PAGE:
Have you ever lost your earbuds? (Or, maybe, unintentionally left them in the pocket of a sweatshirt that went through the washer and dryer?) Now it’s so boring going for a run in the morning. You have a dull and dreary commute to work. And your virtual meetings are suffering from bad sound quality.
The old saying “you don’t know what you’ve got until it’s gone” applies here.
So you’re so relieved when you finally get a working pair of earbuds. The world is instantly dynamic again, full of music, podcasts, and crystal clear sound. Earbuds have so many uses other than listening to tunes and a large percentage of individuals utilize them.
Unfortunately, partly because they are so easy and so ubiquitous, earbuds present some considerable risks for your hearing. Your hearing could be at risk if you’re using earbuds a lot every day.
Earbuds are different for a number of reasons
In previous years, you would need cumbersome, earmuff-style, headphones if you wanted a high-fidelity listening experience. All that has now changed. Modern earbuds can supply amazing sound in a tiny space. Back throughout the 2010s, smartphone makers popularized these little devices by supplying a pair with every new smartphone purchase (At present, you don’t find that as much).
These little earbuds (frequently they even have microphones) began showing up all over the place because they were so high-quality and accessible. Whether you’re taking calls, listening to music, or watching movies, earbuds are one of the main ways to do that (whether you are on the go or not).
It’s that combination of convenience, portability, and dependability that makes earbuds useful in a large number of contexts. Lots of individuals use them pretty much all of the time consequently. That’s where things get a little tricky.
It’s all vibrations
Essentially, phone calls, music, or podcasts are all the same. They’re just air molecules being moved by waves of pressure. It’s your brain that does all the work of translating those vibrations, grouping one type of vibration into the “music” category and another into the “voice” category.
Your inner ear is the mediator for this process. Inside of your ear are very small hairs known as stereocilia that vibrate when subjected to sound. These vibrations are minute, they’re tiny. These vibrations are distinguished by your inner ear. At this stage, there’s a nerve in your ear that converts those vibrations into electrical signals, and that’s what lets your brain make heads or tails of it all.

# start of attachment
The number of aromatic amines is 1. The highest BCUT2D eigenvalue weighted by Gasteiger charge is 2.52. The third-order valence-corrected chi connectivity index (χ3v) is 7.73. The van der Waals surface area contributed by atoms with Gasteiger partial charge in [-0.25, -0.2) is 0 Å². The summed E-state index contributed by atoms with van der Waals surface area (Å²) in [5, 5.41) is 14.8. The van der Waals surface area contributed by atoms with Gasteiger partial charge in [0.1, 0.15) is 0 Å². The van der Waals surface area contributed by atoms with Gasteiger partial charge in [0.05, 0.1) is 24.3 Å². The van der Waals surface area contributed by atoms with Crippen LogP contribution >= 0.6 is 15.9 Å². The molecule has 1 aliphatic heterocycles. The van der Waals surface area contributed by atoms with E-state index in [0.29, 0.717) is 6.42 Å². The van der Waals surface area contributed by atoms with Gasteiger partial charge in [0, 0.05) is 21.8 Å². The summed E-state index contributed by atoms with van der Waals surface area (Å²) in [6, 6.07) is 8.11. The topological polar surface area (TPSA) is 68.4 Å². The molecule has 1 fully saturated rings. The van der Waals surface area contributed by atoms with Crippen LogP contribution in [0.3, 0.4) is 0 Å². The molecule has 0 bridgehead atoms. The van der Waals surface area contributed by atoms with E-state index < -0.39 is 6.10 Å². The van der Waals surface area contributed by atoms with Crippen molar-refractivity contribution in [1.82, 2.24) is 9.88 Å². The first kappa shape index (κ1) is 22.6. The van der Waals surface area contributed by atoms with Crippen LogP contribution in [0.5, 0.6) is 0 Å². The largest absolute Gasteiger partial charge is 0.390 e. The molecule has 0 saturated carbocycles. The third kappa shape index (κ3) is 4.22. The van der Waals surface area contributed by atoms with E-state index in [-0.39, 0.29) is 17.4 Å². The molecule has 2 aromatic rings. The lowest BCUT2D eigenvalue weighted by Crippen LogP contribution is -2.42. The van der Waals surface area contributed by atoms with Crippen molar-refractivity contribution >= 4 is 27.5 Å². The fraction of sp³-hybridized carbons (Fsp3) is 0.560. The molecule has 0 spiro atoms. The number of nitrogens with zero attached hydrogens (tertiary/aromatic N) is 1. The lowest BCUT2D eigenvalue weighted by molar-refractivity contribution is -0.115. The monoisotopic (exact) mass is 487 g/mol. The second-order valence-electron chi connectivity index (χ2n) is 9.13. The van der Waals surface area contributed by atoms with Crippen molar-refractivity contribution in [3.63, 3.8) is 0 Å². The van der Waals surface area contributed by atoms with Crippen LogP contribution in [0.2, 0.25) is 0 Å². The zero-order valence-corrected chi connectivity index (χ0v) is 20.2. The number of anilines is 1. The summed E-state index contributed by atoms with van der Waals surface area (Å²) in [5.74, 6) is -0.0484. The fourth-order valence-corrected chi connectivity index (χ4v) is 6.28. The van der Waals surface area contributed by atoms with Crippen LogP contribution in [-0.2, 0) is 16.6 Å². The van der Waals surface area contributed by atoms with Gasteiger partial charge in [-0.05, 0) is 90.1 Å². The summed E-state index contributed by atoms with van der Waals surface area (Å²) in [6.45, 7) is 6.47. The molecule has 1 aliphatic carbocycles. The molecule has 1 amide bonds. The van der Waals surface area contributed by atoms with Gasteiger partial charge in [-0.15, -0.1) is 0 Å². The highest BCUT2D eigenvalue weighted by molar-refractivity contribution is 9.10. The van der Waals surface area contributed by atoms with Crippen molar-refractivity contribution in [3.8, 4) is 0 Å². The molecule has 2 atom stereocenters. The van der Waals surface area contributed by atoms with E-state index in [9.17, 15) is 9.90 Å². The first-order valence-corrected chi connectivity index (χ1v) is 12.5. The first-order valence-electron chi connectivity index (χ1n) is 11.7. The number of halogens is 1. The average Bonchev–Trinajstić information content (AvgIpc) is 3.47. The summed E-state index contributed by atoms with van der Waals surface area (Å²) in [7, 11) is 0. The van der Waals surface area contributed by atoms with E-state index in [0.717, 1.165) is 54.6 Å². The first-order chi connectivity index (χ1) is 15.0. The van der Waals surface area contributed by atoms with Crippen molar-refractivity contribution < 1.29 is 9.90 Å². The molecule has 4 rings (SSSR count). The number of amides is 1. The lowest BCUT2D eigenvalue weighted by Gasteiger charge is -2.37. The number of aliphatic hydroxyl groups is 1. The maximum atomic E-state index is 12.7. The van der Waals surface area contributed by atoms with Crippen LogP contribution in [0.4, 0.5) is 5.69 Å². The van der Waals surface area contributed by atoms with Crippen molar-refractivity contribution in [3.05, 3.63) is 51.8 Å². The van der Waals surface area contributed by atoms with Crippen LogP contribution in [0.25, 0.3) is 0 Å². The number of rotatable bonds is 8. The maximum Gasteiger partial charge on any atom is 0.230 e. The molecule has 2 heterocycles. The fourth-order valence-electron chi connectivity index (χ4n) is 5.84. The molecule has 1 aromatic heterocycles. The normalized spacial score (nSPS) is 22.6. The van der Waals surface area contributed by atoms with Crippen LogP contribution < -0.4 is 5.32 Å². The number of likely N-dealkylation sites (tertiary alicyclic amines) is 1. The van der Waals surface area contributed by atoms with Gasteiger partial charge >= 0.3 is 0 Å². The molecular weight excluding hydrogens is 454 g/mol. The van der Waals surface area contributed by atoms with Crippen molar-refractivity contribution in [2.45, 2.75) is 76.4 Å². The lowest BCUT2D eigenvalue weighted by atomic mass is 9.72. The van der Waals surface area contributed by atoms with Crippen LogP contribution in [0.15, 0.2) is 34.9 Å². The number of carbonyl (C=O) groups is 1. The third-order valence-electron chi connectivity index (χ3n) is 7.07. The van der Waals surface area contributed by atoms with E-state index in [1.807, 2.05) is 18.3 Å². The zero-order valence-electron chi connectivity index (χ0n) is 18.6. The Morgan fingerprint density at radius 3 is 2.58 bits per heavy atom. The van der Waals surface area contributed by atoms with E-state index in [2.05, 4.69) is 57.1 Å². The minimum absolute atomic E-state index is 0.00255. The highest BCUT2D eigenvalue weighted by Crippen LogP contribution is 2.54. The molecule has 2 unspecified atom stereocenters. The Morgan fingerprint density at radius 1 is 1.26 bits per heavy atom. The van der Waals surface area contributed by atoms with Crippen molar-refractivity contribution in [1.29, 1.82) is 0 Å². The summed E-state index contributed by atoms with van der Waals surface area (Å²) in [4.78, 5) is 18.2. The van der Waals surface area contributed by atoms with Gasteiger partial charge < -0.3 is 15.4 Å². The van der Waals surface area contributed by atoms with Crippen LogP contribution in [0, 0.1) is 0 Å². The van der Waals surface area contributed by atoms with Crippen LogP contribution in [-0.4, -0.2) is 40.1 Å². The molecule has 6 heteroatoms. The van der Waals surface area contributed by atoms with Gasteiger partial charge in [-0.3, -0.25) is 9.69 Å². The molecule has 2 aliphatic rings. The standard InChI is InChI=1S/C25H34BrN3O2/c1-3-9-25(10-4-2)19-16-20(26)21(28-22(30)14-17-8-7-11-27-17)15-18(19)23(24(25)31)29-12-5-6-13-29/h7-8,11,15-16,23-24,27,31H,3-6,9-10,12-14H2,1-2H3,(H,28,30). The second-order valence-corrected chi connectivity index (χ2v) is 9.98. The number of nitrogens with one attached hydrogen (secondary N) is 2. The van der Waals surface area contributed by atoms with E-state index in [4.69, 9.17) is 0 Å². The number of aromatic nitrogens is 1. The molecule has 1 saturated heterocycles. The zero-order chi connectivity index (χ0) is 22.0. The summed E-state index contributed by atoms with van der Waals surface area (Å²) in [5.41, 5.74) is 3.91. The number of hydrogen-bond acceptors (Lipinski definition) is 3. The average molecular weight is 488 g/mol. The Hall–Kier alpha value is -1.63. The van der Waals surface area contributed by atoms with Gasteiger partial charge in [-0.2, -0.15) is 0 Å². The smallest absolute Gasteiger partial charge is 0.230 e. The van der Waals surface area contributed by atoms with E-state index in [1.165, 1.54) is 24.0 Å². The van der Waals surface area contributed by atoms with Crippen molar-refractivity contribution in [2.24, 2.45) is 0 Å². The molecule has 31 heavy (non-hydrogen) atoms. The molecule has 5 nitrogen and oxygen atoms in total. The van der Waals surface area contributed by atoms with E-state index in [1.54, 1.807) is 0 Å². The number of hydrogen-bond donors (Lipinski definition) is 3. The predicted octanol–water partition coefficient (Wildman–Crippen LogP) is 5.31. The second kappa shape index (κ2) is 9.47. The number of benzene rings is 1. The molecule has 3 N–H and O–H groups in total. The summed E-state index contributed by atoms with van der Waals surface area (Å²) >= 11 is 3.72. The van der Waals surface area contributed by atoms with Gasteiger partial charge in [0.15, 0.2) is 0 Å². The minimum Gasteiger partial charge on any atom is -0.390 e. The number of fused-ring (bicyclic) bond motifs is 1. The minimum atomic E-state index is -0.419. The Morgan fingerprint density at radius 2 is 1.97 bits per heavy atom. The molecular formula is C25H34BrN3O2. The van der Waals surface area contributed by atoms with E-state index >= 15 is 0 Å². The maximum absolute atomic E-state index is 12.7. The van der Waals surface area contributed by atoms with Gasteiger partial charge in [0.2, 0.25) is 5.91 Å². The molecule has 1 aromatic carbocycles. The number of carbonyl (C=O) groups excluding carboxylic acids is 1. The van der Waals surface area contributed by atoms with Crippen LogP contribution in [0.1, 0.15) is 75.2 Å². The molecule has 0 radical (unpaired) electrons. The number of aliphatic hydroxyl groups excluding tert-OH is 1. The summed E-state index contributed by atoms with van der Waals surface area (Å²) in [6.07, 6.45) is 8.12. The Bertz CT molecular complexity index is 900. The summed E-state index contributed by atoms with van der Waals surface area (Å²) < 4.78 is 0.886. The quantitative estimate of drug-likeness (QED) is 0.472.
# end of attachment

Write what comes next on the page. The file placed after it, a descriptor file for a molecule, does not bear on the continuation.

This is important because it’s not music or drums that cause hearing loss, it’s volume. So whether you’re listening to NPR or Death Metal, the risk is exactly the same.
The dangers of earbud use
Because of the appeal of earbuds, the danger of hearing damage as a result of loud noise is pretty widespread. Across the globe, more than a billion people are at risk of developing hearing loss, according to one study.
On an individual level, when you use earbuds at high volume, you increase your danger of:
- Hearing loss contributing to cognitive decline and social isolation.
- Repeated exposure increasing the advancement of sensorineural hearing loss.
- Not being able to communicate with your family and friends without using a hearing aid.
- Sensorineural hearing loss resulting in deafness.
There’s some evidence to suggest that using earbuds may present greater risks than using conventional headphones. The reason might be that earbuds move sound right to the most sensitive parts of the ear. But the jury’s still out on this, and not all audiologists are convinced.
Besides, what’s more important is the volume, and any pair of headphones is capable of delivering hazardous levels of sound.
Duration is also a concern besides volume
You might be thinking, well, the solution is easy: While I’m binging all 24 episodes of my favorite streaming show, I’ll simply lower the volume. Obviously, this would be a smart plan. But there’s more to it than that.